Class of 2021: Four Ways to Help COVID-Era Grads Adapt to the Working World

Pandemic Grads Need You: Become a micro-mentor iStock

Wearing a cap and gown. Listening to inspiring words from assorted luminaries. Hearing the dean of students read off your name—not in person, but from a Zoom screen. Such is the state of college graduations these days. But this isn't only about missing out on experiences most of us have enjoyed. The Class of 2021 is entering a challenging job market, perhaps like none other. While recent unemployment numbers have been encouraging, hiring for entry level, college grad positions has fallen 45 percent since the start of the pandemic, according to data from Burning Glass Technologies, a labor-market analytics firm.

The bottom line: Four million graduates are going to need a lot of help and shouldn't have to go it alone. Here's how we—educators, parents and friends—can help.

Become a Micro-Mentor

Being asked, "Will you be my mentor?" can be as intimidating as someone asking, "Will you marry me?" on the first date. If you have time to regularly provide advice and support to a young person, great. But most of us don't.

Here's an alternative: Offer to share advice over a 15-minute Zoom call. Or proofread a resume or cover letter. You can also tweet out a few book recommendations that helped you through your own college-to-career transition, answer a few career-related questions on Quora or volunteer to help with mock interviewing at your alma mater's career center. Mentoring doesn't have to be long-term to be helpful.

Share Real-Life Horror Stories

When I graduated from college, I felt like I had missed the memo on how to successfully launch into adult life. How did everyone else know how to write a resume or rent an apartment or which tax withholding to select? Today's grad's might wonder, "Why does it seem like every one of my friends on Facebook and Instagram have it all together? Why not me?"

One the best things we can do is to share the mistakes we all made starting out. What were our missteps? The bad choices we made and why? Such stories not only serve as models for things to avoid post-graduation, but also helps grads know they're not alone in the game of life. For instance, Reshma Saujani, founder of Girls Who Code and the Marshall Plan for Moms, shares tales of failure on her Instagram, with the hashtag #FailureFriday. "Be brave, not perfect," Ms. Suajani said it one posting. "Do something that scares you, big or small. When you realize failure can't break you, you're unstoppable."

My not-to-do list? Forgetting to send a thank you note after a family friend made an important introduction, not knowing I had to pay quarterly taxes on freelance income, incessantly comparing myself to former classmates and spending way too many hours in my childhood bedroom worrying and wondering what career I should pursue rather that actually applying for jobs.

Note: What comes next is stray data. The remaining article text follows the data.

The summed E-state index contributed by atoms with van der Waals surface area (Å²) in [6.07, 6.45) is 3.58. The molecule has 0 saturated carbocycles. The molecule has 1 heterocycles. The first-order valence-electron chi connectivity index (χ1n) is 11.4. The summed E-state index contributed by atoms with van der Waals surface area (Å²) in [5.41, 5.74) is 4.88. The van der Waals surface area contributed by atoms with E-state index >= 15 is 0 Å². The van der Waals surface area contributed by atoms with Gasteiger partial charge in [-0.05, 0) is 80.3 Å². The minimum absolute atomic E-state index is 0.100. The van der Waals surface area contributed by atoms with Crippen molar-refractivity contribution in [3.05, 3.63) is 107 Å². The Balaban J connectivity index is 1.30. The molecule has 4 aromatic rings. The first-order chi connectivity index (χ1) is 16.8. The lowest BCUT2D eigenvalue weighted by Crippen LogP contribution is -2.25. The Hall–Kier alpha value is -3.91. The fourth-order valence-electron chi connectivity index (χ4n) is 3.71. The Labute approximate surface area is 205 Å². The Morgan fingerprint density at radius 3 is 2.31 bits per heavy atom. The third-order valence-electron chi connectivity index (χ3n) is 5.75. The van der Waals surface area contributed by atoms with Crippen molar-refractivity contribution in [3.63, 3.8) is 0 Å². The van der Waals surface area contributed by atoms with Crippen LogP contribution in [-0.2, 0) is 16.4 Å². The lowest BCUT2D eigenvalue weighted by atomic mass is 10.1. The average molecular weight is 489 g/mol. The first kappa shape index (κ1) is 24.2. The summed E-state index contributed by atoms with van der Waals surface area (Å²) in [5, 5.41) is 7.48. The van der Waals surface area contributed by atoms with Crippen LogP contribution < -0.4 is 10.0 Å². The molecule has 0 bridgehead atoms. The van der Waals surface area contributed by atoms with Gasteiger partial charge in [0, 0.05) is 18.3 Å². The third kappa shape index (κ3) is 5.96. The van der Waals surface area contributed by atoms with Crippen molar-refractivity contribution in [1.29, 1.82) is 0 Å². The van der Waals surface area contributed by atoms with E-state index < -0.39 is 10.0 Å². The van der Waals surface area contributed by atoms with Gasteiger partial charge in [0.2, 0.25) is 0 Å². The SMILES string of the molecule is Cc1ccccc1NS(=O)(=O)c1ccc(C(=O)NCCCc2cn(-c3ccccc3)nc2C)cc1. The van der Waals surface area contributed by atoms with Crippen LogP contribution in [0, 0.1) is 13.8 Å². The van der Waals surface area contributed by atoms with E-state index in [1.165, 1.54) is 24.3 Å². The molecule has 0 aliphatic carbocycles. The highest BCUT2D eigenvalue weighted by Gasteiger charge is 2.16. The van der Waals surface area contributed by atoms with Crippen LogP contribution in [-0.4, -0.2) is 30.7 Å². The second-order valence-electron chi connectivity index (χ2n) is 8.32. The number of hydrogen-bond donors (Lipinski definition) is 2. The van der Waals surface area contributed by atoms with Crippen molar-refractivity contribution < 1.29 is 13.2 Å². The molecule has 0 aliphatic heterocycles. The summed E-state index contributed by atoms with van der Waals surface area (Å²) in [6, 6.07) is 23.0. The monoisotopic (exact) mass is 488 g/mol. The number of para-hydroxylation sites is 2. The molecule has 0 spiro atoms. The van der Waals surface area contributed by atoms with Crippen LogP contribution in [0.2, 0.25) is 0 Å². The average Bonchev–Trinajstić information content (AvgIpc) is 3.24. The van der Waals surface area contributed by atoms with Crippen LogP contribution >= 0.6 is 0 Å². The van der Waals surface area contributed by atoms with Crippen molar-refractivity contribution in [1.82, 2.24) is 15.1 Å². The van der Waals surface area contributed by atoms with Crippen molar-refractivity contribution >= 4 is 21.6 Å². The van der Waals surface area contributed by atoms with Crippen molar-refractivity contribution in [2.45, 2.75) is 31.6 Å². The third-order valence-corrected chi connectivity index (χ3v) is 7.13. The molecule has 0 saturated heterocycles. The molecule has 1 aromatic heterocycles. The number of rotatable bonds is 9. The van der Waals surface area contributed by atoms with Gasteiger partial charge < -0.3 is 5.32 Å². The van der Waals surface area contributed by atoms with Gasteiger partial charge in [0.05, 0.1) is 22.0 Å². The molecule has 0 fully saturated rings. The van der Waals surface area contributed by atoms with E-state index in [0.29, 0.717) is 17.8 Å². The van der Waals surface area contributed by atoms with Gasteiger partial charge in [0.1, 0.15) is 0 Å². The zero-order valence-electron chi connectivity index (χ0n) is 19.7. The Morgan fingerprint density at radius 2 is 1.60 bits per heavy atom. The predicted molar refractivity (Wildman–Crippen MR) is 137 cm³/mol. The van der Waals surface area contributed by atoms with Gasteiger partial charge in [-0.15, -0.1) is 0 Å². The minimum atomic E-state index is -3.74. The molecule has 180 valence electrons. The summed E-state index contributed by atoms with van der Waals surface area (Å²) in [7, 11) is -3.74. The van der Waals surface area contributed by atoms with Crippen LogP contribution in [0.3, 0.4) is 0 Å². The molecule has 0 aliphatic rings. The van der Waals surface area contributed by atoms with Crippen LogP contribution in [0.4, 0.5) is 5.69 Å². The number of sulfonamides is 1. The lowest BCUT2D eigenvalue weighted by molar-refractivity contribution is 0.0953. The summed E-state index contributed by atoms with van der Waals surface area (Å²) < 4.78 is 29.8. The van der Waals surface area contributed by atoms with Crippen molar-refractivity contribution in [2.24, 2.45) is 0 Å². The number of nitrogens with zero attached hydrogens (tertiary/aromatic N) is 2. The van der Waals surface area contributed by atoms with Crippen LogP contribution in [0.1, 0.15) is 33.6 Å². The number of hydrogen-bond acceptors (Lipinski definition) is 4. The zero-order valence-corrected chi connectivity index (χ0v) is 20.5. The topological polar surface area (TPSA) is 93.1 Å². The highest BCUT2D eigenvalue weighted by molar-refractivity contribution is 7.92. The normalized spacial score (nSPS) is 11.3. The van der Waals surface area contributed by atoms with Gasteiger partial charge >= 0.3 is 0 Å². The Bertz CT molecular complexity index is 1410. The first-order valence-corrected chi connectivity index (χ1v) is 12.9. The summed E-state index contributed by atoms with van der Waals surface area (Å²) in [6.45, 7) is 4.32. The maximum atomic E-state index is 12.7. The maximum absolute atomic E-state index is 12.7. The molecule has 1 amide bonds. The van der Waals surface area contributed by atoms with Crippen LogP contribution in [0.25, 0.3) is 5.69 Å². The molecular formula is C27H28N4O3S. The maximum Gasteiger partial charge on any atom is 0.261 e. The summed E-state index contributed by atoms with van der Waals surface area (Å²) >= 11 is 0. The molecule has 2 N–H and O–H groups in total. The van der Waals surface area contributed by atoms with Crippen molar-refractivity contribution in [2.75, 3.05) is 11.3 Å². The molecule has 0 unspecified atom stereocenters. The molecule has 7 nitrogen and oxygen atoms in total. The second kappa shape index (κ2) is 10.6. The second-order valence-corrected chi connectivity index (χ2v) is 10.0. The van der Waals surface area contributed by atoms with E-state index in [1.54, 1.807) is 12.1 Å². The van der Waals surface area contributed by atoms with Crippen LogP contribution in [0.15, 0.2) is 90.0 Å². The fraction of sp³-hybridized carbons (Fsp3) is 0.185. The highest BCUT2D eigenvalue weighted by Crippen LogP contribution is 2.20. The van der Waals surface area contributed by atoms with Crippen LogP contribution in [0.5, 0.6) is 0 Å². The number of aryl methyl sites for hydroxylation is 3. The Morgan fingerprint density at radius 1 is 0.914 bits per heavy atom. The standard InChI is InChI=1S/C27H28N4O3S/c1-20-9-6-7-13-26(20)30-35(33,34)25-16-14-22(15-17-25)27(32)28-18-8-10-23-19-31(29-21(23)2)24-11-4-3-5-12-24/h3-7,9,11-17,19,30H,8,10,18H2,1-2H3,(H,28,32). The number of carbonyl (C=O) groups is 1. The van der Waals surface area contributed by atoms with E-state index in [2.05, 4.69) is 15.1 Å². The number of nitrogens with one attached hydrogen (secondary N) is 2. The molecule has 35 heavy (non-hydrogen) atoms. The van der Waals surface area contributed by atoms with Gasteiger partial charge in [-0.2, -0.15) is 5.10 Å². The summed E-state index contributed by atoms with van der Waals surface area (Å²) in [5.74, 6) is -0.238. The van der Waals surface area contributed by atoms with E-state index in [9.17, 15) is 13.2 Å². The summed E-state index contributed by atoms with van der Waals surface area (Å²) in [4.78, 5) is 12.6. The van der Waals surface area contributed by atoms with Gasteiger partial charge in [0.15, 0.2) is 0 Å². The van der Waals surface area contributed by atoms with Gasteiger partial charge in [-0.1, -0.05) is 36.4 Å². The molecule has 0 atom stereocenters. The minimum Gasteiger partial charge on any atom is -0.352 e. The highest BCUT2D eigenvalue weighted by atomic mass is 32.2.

Offer a Paid Internship or Apprenticeship

Empathy, of course, is a good thing. A job is better. In other words: the Class of 2021 needs real work experience. If you can't provide a full-time entry-level job, consider offering a paid internship or apprenticeship. Recent grads need experience, but they also need income.

(Yeah, I know, there are a lot of unpaid internships out there. It's a thing. According to the National Association of Colleges and Employers, 43 percent of internships at for-profit companies are unpaid. Not good. Pay Our Interns and Parker Dewey are two organizations that can help you set up paid gigs.)

But remember this: you can't let your new interns hang out to dry. They need detailed training on specific tasks. They'll need help with the "soft skills" like communication, teamwork and resilience that help to determine success. Also: let them see you in action. In my first internship at a nonprofit, my supervisor invited me to listen in on her fundraising phone calls to observe how she handled pushback and rejection, which gave me invaluable tools to apply in my own career.

Lindsey Pollak headshot blazer
Lindsey Pollak


Finally, we can support members of the Class of 2021 by encouraging them to reflect on the lessons they will take away from their unique position in history and listening to their stories. My cousin Olivia was a member of last year's college Class of 2020 and I'll never forget how she described the experience of graduating in a pandemic.

"My friends and I still talk all the time about the lack of an ending," Olivia explained. "Not having a last week of classes; not walking across the stage for graduation. I had to undergo a pretty abrupt mindset change that my life is so much more serious now, working full-time and sitting in front of the computer 12 hours a day. I will never regain the experience I lost."

While no one can make up for the experiences lost, we can help grads process their emotions and let them know they're not alone. I hope to say one day that I supported the newest entrants into the workforce in their unique time of need. I hope you will too.


Lindsey Pollak is New York Times bestselling author and a workplace expert with a focus on early career success. Her latest book is Recalculating: Navigate Your Career Through the Changing World of Work.